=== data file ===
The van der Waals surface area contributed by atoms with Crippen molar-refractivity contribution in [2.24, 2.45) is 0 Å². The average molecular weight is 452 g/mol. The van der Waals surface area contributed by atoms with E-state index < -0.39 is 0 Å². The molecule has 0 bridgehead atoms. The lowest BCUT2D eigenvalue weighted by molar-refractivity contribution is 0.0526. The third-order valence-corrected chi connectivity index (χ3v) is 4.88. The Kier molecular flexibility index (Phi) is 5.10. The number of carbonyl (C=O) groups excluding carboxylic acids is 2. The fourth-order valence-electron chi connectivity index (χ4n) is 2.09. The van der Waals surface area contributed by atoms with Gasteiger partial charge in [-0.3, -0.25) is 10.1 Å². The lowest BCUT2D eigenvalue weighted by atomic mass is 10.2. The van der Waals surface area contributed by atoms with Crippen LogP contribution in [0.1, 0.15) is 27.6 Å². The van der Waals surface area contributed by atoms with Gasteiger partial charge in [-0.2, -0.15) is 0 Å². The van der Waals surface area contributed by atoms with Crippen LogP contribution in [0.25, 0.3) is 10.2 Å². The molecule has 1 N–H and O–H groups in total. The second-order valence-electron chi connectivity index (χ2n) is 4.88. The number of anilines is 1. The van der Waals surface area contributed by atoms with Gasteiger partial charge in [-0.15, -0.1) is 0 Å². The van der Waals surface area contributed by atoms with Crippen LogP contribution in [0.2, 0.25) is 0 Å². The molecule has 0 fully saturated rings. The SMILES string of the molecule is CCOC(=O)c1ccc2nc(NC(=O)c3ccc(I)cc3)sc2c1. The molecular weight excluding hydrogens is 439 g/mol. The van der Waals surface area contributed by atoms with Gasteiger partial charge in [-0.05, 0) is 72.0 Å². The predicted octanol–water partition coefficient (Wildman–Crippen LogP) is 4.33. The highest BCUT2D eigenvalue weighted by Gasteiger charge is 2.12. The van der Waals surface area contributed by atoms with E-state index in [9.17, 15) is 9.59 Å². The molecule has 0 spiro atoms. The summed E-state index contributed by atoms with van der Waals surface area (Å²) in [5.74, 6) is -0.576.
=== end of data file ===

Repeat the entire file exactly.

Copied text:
The van der Waals surface area contributed by atoms with Crippen molar-refractivity contribution in [2.24, 2.45) is 0 Å². The average molecular weight is 452 g/mol. The van der Waals surface area contributed by atoms with E-state index < -0.39 is 0 Å². The molecule has 0 bridgehead atoms. The lowest BCUT2D eigenvalue weighted by molar-refractivity contribution is 0.0526. The third-order valence-corrected chi connectivity index (χ3v) is 4.88. The Kier molecular flexibility index (Phi) is 5.10. The number of carbonyl (C=O) groups excluding carboxylic acids is 2. The fourth-order valence-electron chi connectivity index (χ4n) is 2.09. The van der Waals surface area contributed by atoms with Gasteiger partial charge in [-0.3, -0.25) is 10.1 Å². The lowest BCUT2D eigenvalue weighted by atomic mass is 10.2. The van der Waals surface area contributed by atoms with Crippen LogP contribution in [0.1, 0.15) is 27.6 Å². The van der Waals surface area contributed by atoms with Gasteiger partial charge in [-0.2, -0.15) is 0 Å². The van der Waals surface area contributed by atoms with Crippen LogP contribution in [0.25, 0.3) is 10.2 Å². The molecule has 1 N–H and O–H groups in total. The second-order valence-electron chi connectivity index (χ2n) is 4.88. The number of anilines is 1. The van der Waals surface area contributed by atoms with Gasteiger partial charge in [-0.15, -0.1) is 0 Å². The van der Waals surface area contributed by atoms with Crippen LogP contribution in [0.2, 0.25) is 0 Å². The molecule has 0 fully saturated rings. The SMILES string of the molecule is CCOC(=O)c1ccc2nc(NC(=O)c3ccc(I)cc3)sc2c1. The molecular weight excluding hydrogens is 439 g/mol. The van der Waals surface area contributed by atoms with Gasteiger partial charge in [-0.05, 0) is 72.0 Å². The predicted octanol–water partition coefficient (Wildman–Crippen LogP) is 4.33. The highest BCUT2D eigenvalue weighted by Gasteiger charge is 2.12. The van der Waals surface area contributed by atoms with E-state index in [9.17, 15) is 9.59 Å². The molecule has 0 spiro atoms. The summed E-state index contributed by atoms with van der Waals surface area (Å²) in [5.74, 6) is -0.576.